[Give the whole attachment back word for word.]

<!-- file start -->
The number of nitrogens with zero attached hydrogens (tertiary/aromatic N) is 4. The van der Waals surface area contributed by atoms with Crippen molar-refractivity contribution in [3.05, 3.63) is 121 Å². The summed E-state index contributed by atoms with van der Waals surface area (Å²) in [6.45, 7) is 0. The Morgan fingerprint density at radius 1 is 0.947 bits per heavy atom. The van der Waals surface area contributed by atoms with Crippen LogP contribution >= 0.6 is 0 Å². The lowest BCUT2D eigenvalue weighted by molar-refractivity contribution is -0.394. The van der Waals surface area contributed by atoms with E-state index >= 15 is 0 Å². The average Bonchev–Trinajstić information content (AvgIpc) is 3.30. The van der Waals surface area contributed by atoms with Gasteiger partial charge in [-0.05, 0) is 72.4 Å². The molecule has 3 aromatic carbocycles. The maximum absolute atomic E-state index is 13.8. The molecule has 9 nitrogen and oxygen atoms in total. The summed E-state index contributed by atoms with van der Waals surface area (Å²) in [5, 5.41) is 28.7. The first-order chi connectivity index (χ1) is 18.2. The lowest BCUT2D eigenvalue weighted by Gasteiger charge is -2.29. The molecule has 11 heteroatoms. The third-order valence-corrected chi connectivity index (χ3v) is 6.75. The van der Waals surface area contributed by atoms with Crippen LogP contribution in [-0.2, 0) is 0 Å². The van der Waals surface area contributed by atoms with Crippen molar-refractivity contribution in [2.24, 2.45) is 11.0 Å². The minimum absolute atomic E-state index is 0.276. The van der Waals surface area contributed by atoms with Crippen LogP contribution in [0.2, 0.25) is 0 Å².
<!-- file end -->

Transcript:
The number of nitrogens with zero attached hydrogens (tertiary/aromatic N) is 4. The van der Waals surface area contributed by atoms with Crippen molar-refractivity contribution in [3.05, 3.63) is 121 Å². The summed E-state index contributed by atoms with van der Waals surface area (Å²) in [6.45, 7) is 0. The Morgan fingerprint density at radius 1 is 0.947 bits per heavy atom. The van der Waals surface area contributed by atoms with Crippen LogP contribution >= 0.6 is 0 Å². The lowest BCUT2D eigenvalue weighted by molar-refractivity contribution is -0.394. The van der Waals surface area contributed by atoms with E-state index >= 15 is 0 Å². The average Bonchev–Trinajstić information content (AvgIpc) is 3.30. The van der Waals surface area contributed by atoms with Gasteiger partial charge in [-0.05, 0) is 72.4 Å². The molecule has 3 aromatic carbocycles. The maximum absolute atomic E-state index is 13.8. The molecule has 9 nitrogen and oxygen atoms in total. The summed E-state index contributed by atoms with van der Waals surface area (Å²) in [5, 5.41) is 28.7. The first-order chi connectivity index (χ1) is 18.2. The lowest BCUT2D eigenvalue weighted by Gasteiger charge is -2.29. The molecule has 11 heteroatoms. The third-order valence-corrected chi connectivity index (χ3v) is 6.75. The van der Waals surface area contributed by atoms with Crippen LogP contribution in [-0.2, 0) is 0 Å². The van der Waals surface area contributed by atoms with Crippen molar-refractivity contribution in [2.24, 2.45) is 11.0 Å². The minimum absolute atomic E-state index is 0.276. The van der Waals surface area contributed by atoms with Crippen LogP contribution in [0.2, 0.25) is 0 Å².